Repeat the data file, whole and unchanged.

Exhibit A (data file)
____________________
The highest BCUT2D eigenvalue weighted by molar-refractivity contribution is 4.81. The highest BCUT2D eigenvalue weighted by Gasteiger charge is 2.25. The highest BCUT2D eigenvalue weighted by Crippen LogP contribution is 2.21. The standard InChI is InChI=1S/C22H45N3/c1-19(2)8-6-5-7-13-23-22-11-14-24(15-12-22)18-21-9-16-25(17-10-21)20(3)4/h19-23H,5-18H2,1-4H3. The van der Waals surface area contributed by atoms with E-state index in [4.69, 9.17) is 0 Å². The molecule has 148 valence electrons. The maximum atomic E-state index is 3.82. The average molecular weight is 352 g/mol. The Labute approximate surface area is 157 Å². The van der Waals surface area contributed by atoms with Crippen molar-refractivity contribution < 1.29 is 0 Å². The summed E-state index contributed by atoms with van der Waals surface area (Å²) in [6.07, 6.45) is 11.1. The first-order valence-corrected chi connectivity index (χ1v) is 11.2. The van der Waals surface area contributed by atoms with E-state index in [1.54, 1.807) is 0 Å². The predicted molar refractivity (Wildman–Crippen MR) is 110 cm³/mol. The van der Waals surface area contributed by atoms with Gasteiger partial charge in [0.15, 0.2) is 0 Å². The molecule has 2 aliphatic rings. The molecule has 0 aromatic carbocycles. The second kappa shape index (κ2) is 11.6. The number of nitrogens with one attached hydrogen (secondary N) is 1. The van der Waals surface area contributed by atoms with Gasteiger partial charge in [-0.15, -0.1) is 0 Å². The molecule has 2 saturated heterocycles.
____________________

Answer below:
The highest BCUT2D eigenvalue weighted by molar-refractivity contribution is 4.81. The highest BCUT2D eigenvalue weighted by Gasteiger charge is 2.25. The highest BCUT2D eigenvalue weighted by Crippen LogP contribution is 2.21. The standard InChI is InChI=1S/C22H45N3/c1-19(2)8-6-5-7-13-23-22-11-14-24(15-12-22)18-21-9-16-25(17-10-21)20(3)4/h19-23H,5-18H2,1-4H3. The van der Waals surface area contributed by atoms with E-state index in [4.69, 9.17) is 0 Å². The molecule has 148 valence electrons. The maximum atomic E-state index is 3.82. The average molecular weight is 352 g/mol. The Labute approximate surface area is 157 Å². The van der Waals surface area contributed by atoms with Crippen molar-refractivity contribution < 1.29 is 0 Å². The summed E-state index contributed by atoms with van der Waals surface area (Å²) in [6.07, 6.45) is 11.1. The first-order valence-corrected chi connectivity index (χ1v) is 11.2. The van der Waals surface area contributed by atoms with E-state index in [1.54, 1.807) is 0 Å². The predicted molar refractivity (Wildman–Crippen MR) is 110 cm³/mol. The van der Waals surface area contributed by atoms with Gasteiger partial charge in [0.15, 0.2) is 0 Å². The molecule has 2 aliphatic rings. The molecule has 0 aromatic carbocycles. The second kappa shape index (κ2) is 11.6. The number of nitrogens with one attached hydrogen (secondary N) is 1. The van der Waals surface area contributed by atoms with Gasteiger partial charge in [-0.15, -0.1) is 0 Å². The molecule has 2 saturated heterocycles.